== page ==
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How to Do a Continuous Ping With NMAP

Updated July 20, 2017

Many people don't know about the most powerful automation tool their computers have built-in --- batch files. Using Nmap's ping capabilities inside a batch file is one great way to keep track of network connectivity. While Nmap has a Lua scripting engine included, writing a Lua script for continuous ping would be time-consuming and difficult. Whether you use Nmap in a business setting or at home, automation through batch files in Windows can make whatever you're doing easier.

Download and install Nmap to the default location. This may require administrator privileges on a Windows operating system.

Create a new text file with Notepad. You can do this by right-clicking on your desktop and selecting "New" and then "Text document," or by simply opening Notepad. This will be your batch file.

Copy the following into your new text document, replacing [your target] with the address to ping. (Keep the quotes around the program and install directory the way they are):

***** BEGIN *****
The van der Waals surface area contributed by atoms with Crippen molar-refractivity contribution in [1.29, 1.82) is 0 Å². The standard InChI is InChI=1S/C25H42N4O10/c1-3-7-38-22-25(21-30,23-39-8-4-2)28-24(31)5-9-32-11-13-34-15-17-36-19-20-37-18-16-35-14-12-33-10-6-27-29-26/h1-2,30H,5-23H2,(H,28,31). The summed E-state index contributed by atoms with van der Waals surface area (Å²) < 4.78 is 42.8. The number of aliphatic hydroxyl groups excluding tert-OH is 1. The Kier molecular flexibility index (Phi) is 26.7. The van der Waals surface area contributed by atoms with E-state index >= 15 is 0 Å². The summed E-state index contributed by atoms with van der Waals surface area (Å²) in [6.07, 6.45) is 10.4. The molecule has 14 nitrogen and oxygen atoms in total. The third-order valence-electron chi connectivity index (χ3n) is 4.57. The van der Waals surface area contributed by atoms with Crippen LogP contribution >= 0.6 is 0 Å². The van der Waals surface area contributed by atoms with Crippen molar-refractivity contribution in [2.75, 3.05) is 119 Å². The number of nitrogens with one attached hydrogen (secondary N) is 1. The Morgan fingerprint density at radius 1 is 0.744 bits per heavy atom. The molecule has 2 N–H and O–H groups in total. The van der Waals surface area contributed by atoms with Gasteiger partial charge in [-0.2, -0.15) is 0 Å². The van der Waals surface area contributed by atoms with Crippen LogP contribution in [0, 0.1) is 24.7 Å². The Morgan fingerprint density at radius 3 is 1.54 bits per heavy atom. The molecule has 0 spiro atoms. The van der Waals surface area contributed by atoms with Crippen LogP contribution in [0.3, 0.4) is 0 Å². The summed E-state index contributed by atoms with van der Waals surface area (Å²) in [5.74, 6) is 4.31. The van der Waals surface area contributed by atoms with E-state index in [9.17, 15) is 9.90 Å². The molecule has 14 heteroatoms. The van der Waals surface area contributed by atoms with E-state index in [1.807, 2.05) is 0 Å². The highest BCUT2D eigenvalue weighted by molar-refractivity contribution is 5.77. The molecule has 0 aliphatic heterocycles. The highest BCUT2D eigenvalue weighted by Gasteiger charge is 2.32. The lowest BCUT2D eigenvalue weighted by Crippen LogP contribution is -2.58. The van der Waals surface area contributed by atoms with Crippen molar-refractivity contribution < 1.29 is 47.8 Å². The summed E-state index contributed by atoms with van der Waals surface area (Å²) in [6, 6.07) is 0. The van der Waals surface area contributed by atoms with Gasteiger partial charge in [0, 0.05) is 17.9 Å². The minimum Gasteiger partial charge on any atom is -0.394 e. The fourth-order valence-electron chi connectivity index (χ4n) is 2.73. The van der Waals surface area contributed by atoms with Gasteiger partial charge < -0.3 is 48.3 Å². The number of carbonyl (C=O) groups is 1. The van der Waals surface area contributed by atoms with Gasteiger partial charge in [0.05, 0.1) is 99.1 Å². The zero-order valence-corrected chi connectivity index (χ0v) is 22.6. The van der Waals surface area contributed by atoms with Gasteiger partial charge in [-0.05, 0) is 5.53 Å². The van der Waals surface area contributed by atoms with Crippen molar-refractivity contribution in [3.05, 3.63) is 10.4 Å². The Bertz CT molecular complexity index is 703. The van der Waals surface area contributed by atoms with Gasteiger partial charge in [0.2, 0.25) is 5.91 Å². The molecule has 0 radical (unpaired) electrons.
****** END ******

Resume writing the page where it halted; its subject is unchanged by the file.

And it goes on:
:TOP

"C:\Program Files\Nmap\nmap.exe" -sn [your target]

GOTO TOP

Save the document as whatever name you like, with the BAT file extension. This will let Windows know to run it like a program, rather than opening it in Notepad. On your desktop, it should have something like the name "nmap.bat" and have a different icon from a text file.

Double-click the batch file. It should scroll text continuously, indicating that the ping is running.

Tip

To get results that are easier to read, add "-on log.txt --append-output" (without quotes) before your target location. This will add all the scrolling text to a file called log.txt.

Warning

Continuous pinging can be considered malicious. Make sure you own any computer you plan on continuously pinging.

Things You'll Need

  • Nmap software
  • Notepad
  • Windows PC
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About the Author

Brad Malloy is a professional writer whose work has appeared in his college newspaper, "Pipe Dream," and on a self-published blog reviewing computer components. Prior to writing, Malloy worked in information technology for two years and brings computer-networking, programming and gaming expertise to his online articles. He holds a Bachelor of Arts in English.